Systems
of oppression are the cultural habits and values, which contribute to the oppression
of some individuals in the society. These systems include gender, class, and
race. Most cultures tend to value men above women. This leads to the oppression
of women in terms the opportunities for involvement in the society or access to
social power. Classism is a situation which involves the extension of privilege
to individuals based on their level of influence or wealth. This leads to the
oppression of the individuals with less or no influence in the society. For
example, the disenfranchised communities, which include the low-income earners,
immigrants as well as homeless individuals are mostly perceived to have little
influence on the societal matters and are likely to be oppressed.  Race, as a system of oppression, leads to the
discrimination of the people of color. This originates from the era of slavery
where blacks were mostly taken as slaves by the whites.

The
disenfranchised communities in the society are the most likely victims of the
systems of oppression. This is mainly contributed by social justification where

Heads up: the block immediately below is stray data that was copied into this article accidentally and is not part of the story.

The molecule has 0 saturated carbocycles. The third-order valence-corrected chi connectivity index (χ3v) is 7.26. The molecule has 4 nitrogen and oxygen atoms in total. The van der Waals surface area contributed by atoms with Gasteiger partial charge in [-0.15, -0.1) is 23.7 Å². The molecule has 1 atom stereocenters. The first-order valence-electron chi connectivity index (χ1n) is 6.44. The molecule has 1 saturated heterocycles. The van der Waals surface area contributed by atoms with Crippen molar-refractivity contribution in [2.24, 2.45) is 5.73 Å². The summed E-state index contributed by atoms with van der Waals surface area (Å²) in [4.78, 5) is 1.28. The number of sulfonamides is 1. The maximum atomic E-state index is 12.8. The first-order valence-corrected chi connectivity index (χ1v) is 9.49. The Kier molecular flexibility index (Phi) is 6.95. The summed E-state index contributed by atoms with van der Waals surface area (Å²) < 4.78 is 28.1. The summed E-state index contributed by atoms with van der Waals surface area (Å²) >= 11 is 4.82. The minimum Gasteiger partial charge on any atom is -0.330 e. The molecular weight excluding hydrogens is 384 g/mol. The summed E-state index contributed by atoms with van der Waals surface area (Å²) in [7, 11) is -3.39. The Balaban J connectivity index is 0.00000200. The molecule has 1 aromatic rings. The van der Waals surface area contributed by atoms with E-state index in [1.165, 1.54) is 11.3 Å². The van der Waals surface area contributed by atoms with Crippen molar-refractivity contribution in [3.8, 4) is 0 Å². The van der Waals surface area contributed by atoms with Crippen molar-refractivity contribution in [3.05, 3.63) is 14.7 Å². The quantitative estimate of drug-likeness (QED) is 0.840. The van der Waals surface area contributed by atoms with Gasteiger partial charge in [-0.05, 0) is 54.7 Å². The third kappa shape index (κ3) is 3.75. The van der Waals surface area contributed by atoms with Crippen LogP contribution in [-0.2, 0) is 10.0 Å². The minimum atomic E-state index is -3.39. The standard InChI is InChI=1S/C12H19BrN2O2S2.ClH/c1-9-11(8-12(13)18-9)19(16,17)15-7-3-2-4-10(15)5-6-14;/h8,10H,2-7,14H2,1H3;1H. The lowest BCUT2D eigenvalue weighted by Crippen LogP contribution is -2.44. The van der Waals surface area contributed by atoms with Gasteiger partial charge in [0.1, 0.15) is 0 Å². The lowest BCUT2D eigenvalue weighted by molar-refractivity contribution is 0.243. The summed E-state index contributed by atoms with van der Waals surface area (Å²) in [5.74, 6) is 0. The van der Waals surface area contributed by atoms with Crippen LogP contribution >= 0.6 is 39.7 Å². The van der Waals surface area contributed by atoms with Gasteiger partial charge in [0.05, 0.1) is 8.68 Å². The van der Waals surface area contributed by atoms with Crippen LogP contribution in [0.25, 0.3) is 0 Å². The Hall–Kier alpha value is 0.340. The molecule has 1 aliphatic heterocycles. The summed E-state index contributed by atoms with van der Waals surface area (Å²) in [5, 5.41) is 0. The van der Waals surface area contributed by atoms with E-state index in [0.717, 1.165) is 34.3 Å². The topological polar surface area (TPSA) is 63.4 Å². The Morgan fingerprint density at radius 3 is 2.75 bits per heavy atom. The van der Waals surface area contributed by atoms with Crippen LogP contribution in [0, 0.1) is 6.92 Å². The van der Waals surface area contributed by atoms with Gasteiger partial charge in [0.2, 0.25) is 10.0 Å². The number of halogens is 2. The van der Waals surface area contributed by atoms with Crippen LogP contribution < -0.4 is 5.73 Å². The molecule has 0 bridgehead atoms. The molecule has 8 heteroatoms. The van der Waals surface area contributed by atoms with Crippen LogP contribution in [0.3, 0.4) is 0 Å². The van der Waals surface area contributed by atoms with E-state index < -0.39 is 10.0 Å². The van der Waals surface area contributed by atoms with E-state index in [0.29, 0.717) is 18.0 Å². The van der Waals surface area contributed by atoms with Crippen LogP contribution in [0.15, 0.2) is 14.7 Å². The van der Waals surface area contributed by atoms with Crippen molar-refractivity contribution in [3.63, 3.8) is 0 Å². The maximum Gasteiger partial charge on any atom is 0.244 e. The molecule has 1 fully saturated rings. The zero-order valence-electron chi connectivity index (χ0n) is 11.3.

acts of oppression are upheld by the dominant group and viewed as the
appropriate way for upholding social stability. When there is a dominant
pattern of abuse in the society, a system of abuse is created, in which case,
the least dominant groups would be oppressed by the dominant groups. For
example, unfair labor practices and years of discriminatory laws create a
pattern of abuse in the society where the disenfranchised communities would not
receive equal treatment as the dominant groups. Systems of privilege divide the
society based on the quality of life, levels of income, safety, health, and wealth.

The systems of oppression can only be abolished if we challenge the dominant
oppressive behavior both at the individual level and in institutional policies
(Berila 57).

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